Low back pain (LBP) is a common musculoskeletal disorder that affects the general and athletic populations. Intervertebral disc degeneration (IDD) is one of the causes of LBP and a current topic in the orthopedic and sports medicine fields. The correlation between IDD and LBP seems controversial. In Part I of this review article, we examine the etiology and nature of intervertebral disc degeneration in terms of classification and definitions of lumbar IDD, prevalence of lumbar IDD, and possible risk factors for lumbar IDD. In Part II, we compare IDD and LBP in general and athletic populations.
Muscle mass and strength decline with age. When severe, the loss is called sarcopenia. Sarcopenia is drawing attention worldwide, especially in highly aged societies, as a disease that should be treated. At present, we have limited tools to combat sarcopenia (e.g. resistance training and nutritional intervention), but accumulating knowledge of the molecular and cellular mechanisms of sarcopenia is accelerating the development of pharmacological therapies for sarcopenia. Because sarcopenia is a complicated pathological condition caused and modified by many aging-related factors, such as inactivity, loss of motor neurons, poor nutrition, decline of anabolic hormones, chronic inflammation, oxidative stress, impaired stem cell function, and comorbidity, the proposed target molecules or pathways for pharmacological intervention are diverse. Here we review recent progress in drug development with emphasis on small-molecule compound-based therapies and review the literature to identify new therapeutic targets to prevent, delay, or reverse sarcopenia.
The variable effects of mechanical stimuli induced by exercise on the human body are becoming better understood. Additionally, the indispensable effect of constant gravity on the human body to construct and maintain living organisms is known from observed muscle and bone regression induced by long-term recumbency or visits to gravity-free environments, such as space. Based on reactions of the body, cells faced with various inputs largely depend on gene expression, biochemical processes, or both. Thus, it is easy to imagine that physical input can be converted into a chemical process. The conversion process that changes physical forces (mechanical stimuli) into chemical reactions in a cell is called mechanotransduction. A growing number of studies examining mechanotransduction have led to a new phase in the understanding of exercise-induced effects on organisms.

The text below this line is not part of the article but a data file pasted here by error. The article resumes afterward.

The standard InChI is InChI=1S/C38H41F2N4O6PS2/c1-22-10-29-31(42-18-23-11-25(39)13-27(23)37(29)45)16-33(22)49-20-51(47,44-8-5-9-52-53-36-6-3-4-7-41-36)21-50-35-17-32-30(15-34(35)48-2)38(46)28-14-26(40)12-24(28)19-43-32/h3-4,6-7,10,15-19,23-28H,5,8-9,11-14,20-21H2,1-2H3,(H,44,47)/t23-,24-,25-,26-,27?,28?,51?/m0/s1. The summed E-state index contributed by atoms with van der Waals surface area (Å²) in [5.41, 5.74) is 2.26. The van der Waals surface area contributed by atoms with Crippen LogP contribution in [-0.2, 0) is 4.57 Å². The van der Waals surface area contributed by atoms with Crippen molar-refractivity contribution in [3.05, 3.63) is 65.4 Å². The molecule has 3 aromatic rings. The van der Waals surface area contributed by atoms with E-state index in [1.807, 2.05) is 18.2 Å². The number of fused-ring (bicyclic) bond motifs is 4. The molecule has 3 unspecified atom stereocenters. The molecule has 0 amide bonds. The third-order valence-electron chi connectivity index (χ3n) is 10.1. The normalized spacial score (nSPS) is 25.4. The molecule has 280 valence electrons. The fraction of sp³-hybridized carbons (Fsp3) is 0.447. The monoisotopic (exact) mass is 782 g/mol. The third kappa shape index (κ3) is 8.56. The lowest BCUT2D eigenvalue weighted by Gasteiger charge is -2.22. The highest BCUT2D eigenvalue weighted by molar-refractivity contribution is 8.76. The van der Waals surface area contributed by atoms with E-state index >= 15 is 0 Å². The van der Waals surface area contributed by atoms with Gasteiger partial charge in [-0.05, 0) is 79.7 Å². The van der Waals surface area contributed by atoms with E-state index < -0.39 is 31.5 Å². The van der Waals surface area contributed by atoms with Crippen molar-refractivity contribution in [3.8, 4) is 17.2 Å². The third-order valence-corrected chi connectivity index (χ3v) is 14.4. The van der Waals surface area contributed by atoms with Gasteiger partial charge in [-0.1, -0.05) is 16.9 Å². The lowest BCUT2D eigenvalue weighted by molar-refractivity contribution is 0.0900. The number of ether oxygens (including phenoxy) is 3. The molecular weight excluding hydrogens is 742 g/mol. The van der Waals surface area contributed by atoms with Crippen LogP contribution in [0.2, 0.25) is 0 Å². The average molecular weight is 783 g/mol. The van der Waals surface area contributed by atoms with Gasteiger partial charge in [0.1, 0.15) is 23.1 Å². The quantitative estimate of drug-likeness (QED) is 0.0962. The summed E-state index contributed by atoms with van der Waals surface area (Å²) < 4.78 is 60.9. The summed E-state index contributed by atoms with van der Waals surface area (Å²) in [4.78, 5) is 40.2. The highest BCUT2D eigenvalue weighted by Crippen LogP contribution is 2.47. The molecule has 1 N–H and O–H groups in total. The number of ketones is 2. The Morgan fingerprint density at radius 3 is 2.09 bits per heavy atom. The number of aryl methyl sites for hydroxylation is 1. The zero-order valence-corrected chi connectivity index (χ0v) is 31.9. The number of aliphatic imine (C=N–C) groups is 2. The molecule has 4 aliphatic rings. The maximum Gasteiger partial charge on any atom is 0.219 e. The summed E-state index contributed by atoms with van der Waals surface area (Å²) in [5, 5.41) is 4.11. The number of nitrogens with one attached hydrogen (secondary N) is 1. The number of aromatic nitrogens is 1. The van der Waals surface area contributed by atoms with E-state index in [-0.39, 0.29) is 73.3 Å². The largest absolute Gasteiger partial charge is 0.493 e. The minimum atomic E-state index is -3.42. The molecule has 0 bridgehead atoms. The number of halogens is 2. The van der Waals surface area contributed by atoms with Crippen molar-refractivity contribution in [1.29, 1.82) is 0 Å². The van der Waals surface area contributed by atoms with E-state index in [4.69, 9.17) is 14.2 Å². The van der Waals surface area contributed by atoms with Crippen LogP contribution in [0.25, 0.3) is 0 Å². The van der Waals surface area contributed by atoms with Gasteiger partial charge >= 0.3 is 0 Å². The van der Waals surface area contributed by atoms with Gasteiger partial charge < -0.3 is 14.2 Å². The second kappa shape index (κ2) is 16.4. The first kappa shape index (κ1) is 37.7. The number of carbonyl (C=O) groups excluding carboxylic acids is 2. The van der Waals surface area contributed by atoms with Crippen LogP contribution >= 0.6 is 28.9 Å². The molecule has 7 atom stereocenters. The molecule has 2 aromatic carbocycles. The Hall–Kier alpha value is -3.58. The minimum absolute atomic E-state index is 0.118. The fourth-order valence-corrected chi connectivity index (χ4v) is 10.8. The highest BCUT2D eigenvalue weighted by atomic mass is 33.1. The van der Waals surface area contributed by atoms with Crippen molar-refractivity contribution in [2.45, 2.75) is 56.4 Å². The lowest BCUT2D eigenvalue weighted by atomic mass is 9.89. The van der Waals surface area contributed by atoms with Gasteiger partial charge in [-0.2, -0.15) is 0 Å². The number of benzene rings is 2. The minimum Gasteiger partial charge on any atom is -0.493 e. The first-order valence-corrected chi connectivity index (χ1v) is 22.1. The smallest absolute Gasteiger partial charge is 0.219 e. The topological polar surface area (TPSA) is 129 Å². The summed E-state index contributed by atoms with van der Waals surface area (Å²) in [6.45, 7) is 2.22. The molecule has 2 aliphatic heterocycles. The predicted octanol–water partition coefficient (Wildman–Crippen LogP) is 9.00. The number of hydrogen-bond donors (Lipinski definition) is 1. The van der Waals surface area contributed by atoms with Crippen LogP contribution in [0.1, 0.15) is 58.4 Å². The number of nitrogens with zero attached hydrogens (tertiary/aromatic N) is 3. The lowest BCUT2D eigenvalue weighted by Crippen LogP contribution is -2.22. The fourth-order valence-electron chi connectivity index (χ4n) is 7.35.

The number of patients exhibiting metabolic disorders has been pandemically increasing. Physical exercise is widely applied as an ideal therapeutic and preventive way against such metabolic diseases as diabetes due to its high potency of metabolic regulation. It evokes marked facilitation of glucose and lipid metabolism in contracting skeletal muscle. Recent investigations have suggested that 5’AMP-activated protein kinase (AMPK) should be a key molecule in contraction-caused metabolic changes. AMPK is activated in response to the rise in the AMP/ATP ratio following muscle contraction. The activated AMPK suppresses anabolic pathways, but increases catabolic ones to compensate for the ATP shortage. The various metabolic results of AMPK activation are similar to those in contracting skeletal muscle. However, some recent reports using genetically AMPK-disrupted animals reported that AMPK does not necessarily mediate metabolic control by muscle contraction, suggesting the significance of AMPK-independent metabolic pathways. Genetically manipulated animals without molecules of critical significance such as AMPK will tend to acquire compensatory mechanisms. Thus, another approach will be of great help to further understand the role of such key molecules. Thanks to the recent development of analytic systems, it is getting easier to obtain comprehensive information on metabolites. This metabolomics technology has been applied in studies on physical fitness and exercise little by little, providing us with novel findings; although it is not yet popular. Recent results of metabolomic studies in the field of physical exercise, including our investigation demonstrating metabolomic significance of AMPK in contracting skeletal muscle, will be introduced in this review.